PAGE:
It is odd when the teachers complain the test is too hard. Such complaints should be viewed skeptically when, as in this case, they are raised in defense of the schools as much as the students. The Bar exam is not supposed to benefit either schools or students. It is supposed to benefit consumers.
I get to the skepticism below, but it is fair and important to note that the Deans' complaint makes a good point. The Bar apparently cannot justify the current minimum passing score either on its own or in comparison to the minimum score in other states. The Bar appears to concede as much, and that is embarrassing. One can hardly claim the bar protects consumers when one cannot connect the minimum score to consumer protection. Consumers need protection both from unqualified practitioners and from over-pricing, which might result from needless scarcity. As with much else in the world of self-regulation, the score may be set where it is because that is where it was set a long time ago. That is not much of a justification.
The same point applies to the subjects tested on the bar. Wills and succession? Really? Some wealthy individuals no doubt need sophisticated planning beyond the grasp of a good computer program, but to test a field in which the modal consumer is as well if not better served (ex ante) by software is perverse. I am biased, of course, because those are not my fields, and the wills and trusts folks no doubt have their own contrary examples. The more general point is that few if any lawyers will practice all subjects tested on the bar in the course of their careers. The array is a by-product of the choice to use a single one-size-fits-all test as a gateway to the profession.
I take the Bar's comments in the Recorder story to say that some check on competence is needed and that the exam is the best we have right now. That is fair as far as it goes, but the choice to use such a test inevitably will generate a lot of false posiitve results (people good at taking tests but not practicing law) and false negatives (people who would do well in their chosen field but trip up on fields they will never touch). No test will be perfect, so the fact of such error is not itself decisive, but one would hope the exam would be structured and administered to minimize such errors. That would require relating the minimum passing score to a benchmark of competence that has been validated from a consumer protection point of view. Judging from the Bar's comments, such a benchmark appears to be absent at present.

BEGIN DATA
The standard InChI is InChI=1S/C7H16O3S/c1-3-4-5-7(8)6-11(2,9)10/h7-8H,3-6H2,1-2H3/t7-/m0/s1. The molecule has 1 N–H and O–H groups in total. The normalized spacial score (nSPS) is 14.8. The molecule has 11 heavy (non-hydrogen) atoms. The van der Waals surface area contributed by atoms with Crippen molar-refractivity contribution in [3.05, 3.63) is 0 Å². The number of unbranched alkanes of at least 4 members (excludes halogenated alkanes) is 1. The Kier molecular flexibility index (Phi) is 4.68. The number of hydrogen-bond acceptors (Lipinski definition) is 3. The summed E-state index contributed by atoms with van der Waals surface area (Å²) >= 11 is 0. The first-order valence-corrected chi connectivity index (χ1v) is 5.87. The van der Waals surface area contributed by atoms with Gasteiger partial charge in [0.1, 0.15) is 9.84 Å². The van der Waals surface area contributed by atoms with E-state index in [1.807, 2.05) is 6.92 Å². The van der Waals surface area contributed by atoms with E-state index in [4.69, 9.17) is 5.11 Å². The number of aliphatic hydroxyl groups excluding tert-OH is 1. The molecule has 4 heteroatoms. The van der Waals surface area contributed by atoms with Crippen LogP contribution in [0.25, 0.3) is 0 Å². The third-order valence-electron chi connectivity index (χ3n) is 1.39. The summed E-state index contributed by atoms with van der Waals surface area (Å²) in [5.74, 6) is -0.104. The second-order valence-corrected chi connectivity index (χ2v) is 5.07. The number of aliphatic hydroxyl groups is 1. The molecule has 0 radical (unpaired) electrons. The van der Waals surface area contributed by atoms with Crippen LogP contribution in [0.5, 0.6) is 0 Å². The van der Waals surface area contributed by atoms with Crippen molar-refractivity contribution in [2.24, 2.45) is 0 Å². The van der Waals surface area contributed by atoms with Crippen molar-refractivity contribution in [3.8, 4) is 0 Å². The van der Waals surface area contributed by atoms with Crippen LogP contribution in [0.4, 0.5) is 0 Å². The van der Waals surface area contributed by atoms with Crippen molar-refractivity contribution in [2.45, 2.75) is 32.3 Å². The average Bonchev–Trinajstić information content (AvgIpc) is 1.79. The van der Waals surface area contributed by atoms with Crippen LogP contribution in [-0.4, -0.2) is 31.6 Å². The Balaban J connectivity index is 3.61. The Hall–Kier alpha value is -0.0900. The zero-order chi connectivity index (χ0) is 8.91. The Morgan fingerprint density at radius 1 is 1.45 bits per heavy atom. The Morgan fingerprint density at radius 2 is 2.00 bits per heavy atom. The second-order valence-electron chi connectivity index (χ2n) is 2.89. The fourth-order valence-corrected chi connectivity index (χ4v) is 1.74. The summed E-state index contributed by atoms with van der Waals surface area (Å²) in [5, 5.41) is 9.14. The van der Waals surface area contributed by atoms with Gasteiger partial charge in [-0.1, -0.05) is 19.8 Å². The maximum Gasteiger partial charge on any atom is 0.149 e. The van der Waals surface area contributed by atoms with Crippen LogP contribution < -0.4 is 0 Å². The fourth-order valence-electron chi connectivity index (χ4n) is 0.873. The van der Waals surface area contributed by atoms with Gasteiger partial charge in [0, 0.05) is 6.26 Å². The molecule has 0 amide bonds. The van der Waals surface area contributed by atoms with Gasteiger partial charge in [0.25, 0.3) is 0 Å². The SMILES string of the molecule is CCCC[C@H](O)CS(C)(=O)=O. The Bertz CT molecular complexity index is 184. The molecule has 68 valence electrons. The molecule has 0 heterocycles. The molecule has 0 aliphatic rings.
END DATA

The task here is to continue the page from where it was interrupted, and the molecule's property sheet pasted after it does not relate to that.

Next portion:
Skepticism is justified because schools have an economic stake in pass rates. The ABA recently took a renewed interest in pass rates as a metric for accreditation, though the house of delegates voted against tightening standards. (I hope the ABA ultimately adopts this proposal.) Some schools are nervous about their pass rates because they are nervous about accreditation and, more generally, about survival. Even apart from the ABA, prospective students may be unwilling to attend schools whose graduates fail too often. The schools' interest therefore align imperfectly with consumer interests. In some cases the interests of a school may be contrary to consumer interests--both for consumers of legal services and consumers of legal education. The welfare of schools is not a legitimate objective of self-regulation or of the bar.
Skepticism is also justified because recent declines in scores seem unrelated to changes in the exam itself. If the exam (and its scaling to the MBE) is a constant, it cannot explain variability in scores. Lowering the minimum passing score therefore risks targeting a symptom rather than a cause. It is also instructive to compare positions on the question of the minimum score for passing the bar, which some want lowered now without study, with positions on the ABA proposal, which some want studied more. In each case the concern is that a proposal would be studied into oblivion and buried. The difference in positions is most readily explained by the self-interest of schools.
A lot of criticism has been leveled at law schools over the past few years, much of which boils down to the contention that we cost too much and do too little. In some cases the critique is overstated but I think that basic point is sound. We should cost less and do more. The cost structure of schools makes this a hard problem to address, but that does not make the basic criticism less sound. The debate over minimum passing scores should be viewed in this context. The seeming and to some extent inevitable arbitrariness of the bar exam is a problem that needs to be dealt with. But we should not allow that problem to divert attention from the problems created by the present model of legal education.